29 November 2010
ByAppeared in BioNews 586
We have limited evidence for how many people seek CBRC, why they go abroad and who they are, according to Dr Shenfield and Professor Culley. Professor Culley is principal investigator on the first empirical study of UK fertility travellers - the Trans-national Reproduction (Transrep) study. Dr Shenfield coordinates the European Society of Human Reproduction and Embryology's (ESHRE's) Cross-Border Reproductive Care Taskforce, which published the first European study into numbers of fertility travellers.
The ESHRE study found thousands of patients were travelling abroad for fertility treatment. Dr Shenfield thought ESHRE would struggle to get 500 responses when they gave questionnaires to patients travelling to European clinics, but they received 1230 questionnaires in one month from clinics in countries including Croatia, Spain and the Czech Republic. ESHRE's findings are published in the journal Human Reproduction.
Most (70 percent (%)) European fertility travellers surveyed by ESHRE sought treatment illegal in their own country, Dr Shenfield said. About 50% of travellers (674 questionnaires) came from Italy, which Dr Shenfield said passed restrictive laws on fertility treatment in 2005. She said Germans travelled to the nearby Czech Republic to receive legal egg donations. Single French women and lesbians travelled to Belgium where it's legal for them to be inseminated.
Travellers from the UK had different motivations than people from other European countries. Around 34% travelled because of problems accessing fertility treatment and 38% because they expected better quality care abroad. Dr Shenfield mentioned the 'disastrous' state of NHS fertility treatment, such as PCTs suspending funding. An IVF cycle in Belgium costs half what it does in London, she said.
Professor Culley also found some fertility travellers from the UK were dissatisfied with the cost and quality of UK treatment and believed success rates were better abroad. The interview-based Transrep study, which involved more than 65 fertility travellers and professionals, found people travelled for many reasons. Few had a single reason. This shows decision-making on fertility travel is 'complex', Professor Culley said.
Transrep interviewees were middle-class, mostly white, mainly heterosexual and usually married or cohabiting. Professor Culley said this lack of diversity shows the social inequalities in access to fertility care overseas. Contrary to media stereotypes of fertility tourists, the women travelling abroad were not significantly older than those having treatment in the UK. The average age was mid-30s. Some women had children already.
Choosing care abroad was not a spur-of-the moment decision, contrary to media stereotype. People were treated for up to 10 years in the UK before going abroad, Professor Culley said. Long waiting lists for donor gametes was a common problem: 70% of participants needed donor eggs. One woman went abroad after being put back on a three-year waiting list after waiting three years for unsuccessful treatment with a donor egg.
Dr Shenfield and Professor Culley disagreed about the risk to women of unscrupulous foreign clinics transferring multiple embryos. Dr Shenfield said: 'in some clinics, women have to argue hard against the autonomy of their body being violated by more than two embryos'. Creating triplets was tantamount to medical malpractice, she said. Triplet rates were high in the Ukraine, Greece, Russia and several other countries.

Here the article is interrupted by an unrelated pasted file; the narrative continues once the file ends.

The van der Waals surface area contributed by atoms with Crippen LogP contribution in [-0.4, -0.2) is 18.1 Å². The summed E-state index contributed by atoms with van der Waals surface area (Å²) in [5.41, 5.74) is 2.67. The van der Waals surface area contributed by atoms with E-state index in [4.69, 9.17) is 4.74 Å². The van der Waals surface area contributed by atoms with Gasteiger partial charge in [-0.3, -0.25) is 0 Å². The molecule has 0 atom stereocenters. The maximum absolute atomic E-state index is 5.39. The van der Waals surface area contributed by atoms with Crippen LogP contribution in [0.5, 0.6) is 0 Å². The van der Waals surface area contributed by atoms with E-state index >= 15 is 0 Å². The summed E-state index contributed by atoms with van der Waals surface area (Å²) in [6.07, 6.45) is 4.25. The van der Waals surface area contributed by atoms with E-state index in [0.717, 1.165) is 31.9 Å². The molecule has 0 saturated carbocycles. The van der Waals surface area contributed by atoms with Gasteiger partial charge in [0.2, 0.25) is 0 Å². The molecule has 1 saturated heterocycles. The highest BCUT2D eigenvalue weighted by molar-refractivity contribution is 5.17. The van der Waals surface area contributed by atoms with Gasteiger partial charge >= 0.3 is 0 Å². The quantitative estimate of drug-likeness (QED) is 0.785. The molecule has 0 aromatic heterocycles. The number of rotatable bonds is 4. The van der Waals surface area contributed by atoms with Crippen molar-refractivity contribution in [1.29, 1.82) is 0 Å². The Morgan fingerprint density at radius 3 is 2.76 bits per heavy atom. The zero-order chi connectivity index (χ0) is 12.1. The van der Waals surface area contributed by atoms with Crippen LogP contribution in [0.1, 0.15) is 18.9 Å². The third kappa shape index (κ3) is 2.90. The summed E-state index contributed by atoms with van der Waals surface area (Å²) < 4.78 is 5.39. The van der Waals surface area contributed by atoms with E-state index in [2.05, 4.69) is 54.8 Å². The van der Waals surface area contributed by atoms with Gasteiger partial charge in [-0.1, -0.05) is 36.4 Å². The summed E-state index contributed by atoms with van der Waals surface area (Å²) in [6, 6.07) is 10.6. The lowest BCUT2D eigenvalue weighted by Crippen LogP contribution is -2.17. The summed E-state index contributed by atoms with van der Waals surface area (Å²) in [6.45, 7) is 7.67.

Professor Culley said the multiple pregnancy rate in the Transrep study was 19% - similar to the UK, although she had a small sample of patients. Many fertility travellers she interviewed felt the quality of care abroad was good or better than the UK, particularly the quality of communication with clinicians. Despite this, most people would have preferred treatment at home because it was less stressful and difficult.
Commercial pressures could encourage some clinics to implant multiple embryos but some people wanted a multiple birth, Professor Culley said. Despite knowing the risks, one person went to India and another to the Ukraine to receive multiple embryos. They had weighed up the medical risk of multiple births against the benefits of a ready-made family and the trauma of risking a failed treatment cycle.
Professor Sally Sheldon chaired a lively discussion about the phrase 'fertility tourism'. Professor Culley's interviewees felt 'fertility tourism' was a derogatory term since it trivialised the distress caused by infertility. But Abortion Review editor Jennie Bristow thought CBRC was 'tourism' for interviewees who wanted to escape everyday stresses at a pleasant clinic overseas. These people felt relaxing treatment abroad would boost their chance of a successful pregnancy.
An argument erupted over the definition of CBRC. Retired gynaecologist John Parsons thought Dr Shenfield wrong to include transporting vitrified (frozen) eggs from Russia to the UK in CBRC. Dr Shenfield said technological advances in vitrification would allow 'Russian and Ukranian eggs to conquer Europe' and was concerned about exploitation of foreign donors. Checking the treatment of donors in Barcelona is easier than in the Ukraine, she said.
Foreign eggs were discussed again during the second session of the conference. The audience quizzed Juliet Tizzard from the UK's fertility watchdog, the Human Fertilisation and Embryology Authority (HFEA), about inconsistent regulation of egg donor payment. A Russian egg donor would be paid £250 expenses if their eggs were frozen and shipped to the UK, but nothing to fly to the UK and donate fresh eggs.
A report on the second session of the conference will be published in next week's BioNews. PET is grateful to the conference's gold sponsors Merck Serono.